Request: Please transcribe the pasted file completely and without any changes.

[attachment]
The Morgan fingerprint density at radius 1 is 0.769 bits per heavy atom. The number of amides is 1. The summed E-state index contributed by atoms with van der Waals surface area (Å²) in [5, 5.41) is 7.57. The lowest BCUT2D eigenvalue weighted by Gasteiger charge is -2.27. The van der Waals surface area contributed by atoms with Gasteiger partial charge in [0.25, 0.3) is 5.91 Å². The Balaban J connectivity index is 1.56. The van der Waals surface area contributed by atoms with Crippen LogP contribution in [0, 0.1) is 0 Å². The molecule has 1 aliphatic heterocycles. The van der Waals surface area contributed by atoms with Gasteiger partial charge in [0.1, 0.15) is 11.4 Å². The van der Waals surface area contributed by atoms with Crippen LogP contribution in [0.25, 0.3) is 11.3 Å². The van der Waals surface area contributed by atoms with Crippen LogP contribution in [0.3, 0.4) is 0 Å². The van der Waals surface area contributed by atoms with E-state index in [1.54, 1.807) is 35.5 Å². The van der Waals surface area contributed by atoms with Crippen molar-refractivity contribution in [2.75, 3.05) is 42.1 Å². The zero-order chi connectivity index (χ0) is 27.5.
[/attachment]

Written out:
The Morgan fingerprint density at radius 1 is 0.769 bits per heavy atom. The number of amides is 1. The summed E-state index contributed by atoms with van der Waals surface area (Å²) in [5, 5.41) is 7.57. The lowest BCUT2D eigenvalue weighted by Gasteiger charge is -2.27. The van der Waals surface area contributed by atoms with Gasteiger partial charge in [0.25, 0.3) is 5.91 Å². The Balaban J connectivity index is 1.56. The van der Waals surface area contributed by atoms with Crippen LogP contribution in [0, 0.1) is 0 Å². The molecule has 1 aliphatic heterocycles. The van der Waals surface area contributed by atoms with Gasteiger partial charge in [0.1, 0.15) is 11.4 Å². The van der Waals surface area contributed by atoms with Crippen LogP contribution in [0.25, 0.3) is 11.3 Å². The van der Waals surface area contributed by atoms with Crippen LogP contribution in [0.3, 0.4) is 0 Å². The van der Waals surface area contributed by atoms with E-state index in [1.54, 1.807) is 35.5 Å². The van der Waals surface area contributed by atoms with Crippen molar-refractivity contribution in [2.75, 3.05) is 42.1 Å². The zero-order chi connectivity index (χ0) is 27.5.